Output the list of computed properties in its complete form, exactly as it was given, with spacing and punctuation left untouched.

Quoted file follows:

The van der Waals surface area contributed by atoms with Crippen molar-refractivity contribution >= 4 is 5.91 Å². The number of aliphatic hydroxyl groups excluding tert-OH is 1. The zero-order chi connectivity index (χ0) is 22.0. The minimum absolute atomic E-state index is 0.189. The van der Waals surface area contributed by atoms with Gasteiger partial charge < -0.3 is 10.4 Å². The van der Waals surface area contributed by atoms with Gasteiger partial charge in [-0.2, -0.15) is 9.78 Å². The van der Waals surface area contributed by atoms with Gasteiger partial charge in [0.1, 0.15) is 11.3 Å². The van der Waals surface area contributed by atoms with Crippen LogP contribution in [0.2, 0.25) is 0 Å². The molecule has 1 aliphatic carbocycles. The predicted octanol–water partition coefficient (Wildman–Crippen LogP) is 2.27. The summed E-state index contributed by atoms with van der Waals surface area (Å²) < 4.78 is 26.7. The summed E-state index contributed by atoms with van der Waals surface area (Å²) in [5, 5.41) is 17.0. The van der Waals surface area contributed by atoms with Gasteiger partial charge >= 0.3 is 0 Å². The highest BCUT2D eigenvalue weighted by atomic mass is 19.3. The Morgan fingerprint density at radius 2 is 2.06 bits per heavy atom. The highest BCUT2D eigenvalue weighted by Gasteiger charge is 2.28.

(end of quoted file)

The van der Waals surface area contributed by atoms with Crippen molar-refractivity contribution >= 4 is 5.91 Å². The number of aliphatic hydroxyl groups excluding tert-OH is 1. The zero-order chi connectivity index (χ0) is 22.0. The minimum absolute atomic E-state index is 0.189. The van der Waals surface area contributed by atoms with Gasteiger partial charge < -0.3 is 10.4 Å². The van der Waals surface area contributed by atoms with Gasteiger partial charge in [-0.2, -0.15) is 9.78 Å². The van der Waals surface area contributed by atoms with Gasteiger partial charge in [0.1, 0.15) is 11.3 Å². The van der Waals surface area contributed by atoms with Crippen LogP contribution in [0.2, 0.25) is 0 Å². The molecule has 1 aliphatic carbocycles. The predicted octanol–water partition coefficient (Wildman–Crippen LogP) is 2.27. The summed E-state index contributed by atoms with van der Waals surface area (Å²) < 4.78 is 26.7. The summed E-state index contributed by atoms with van der Waals surface area (Å²) in [5, 5.41) is 17.0. The van der Waals surface area contributed by atoms with Gasteiger partial charge >= 0.3 is 0 Å². The highest BCUT2D eigenvalue weighted by atomic mass is 19.3. The Morgan fingerprint density at radius 2 is 2.06 bits per heavy atom. The highest BCUT2D eigenvalue weighted by Gasteiger charge is 2.28.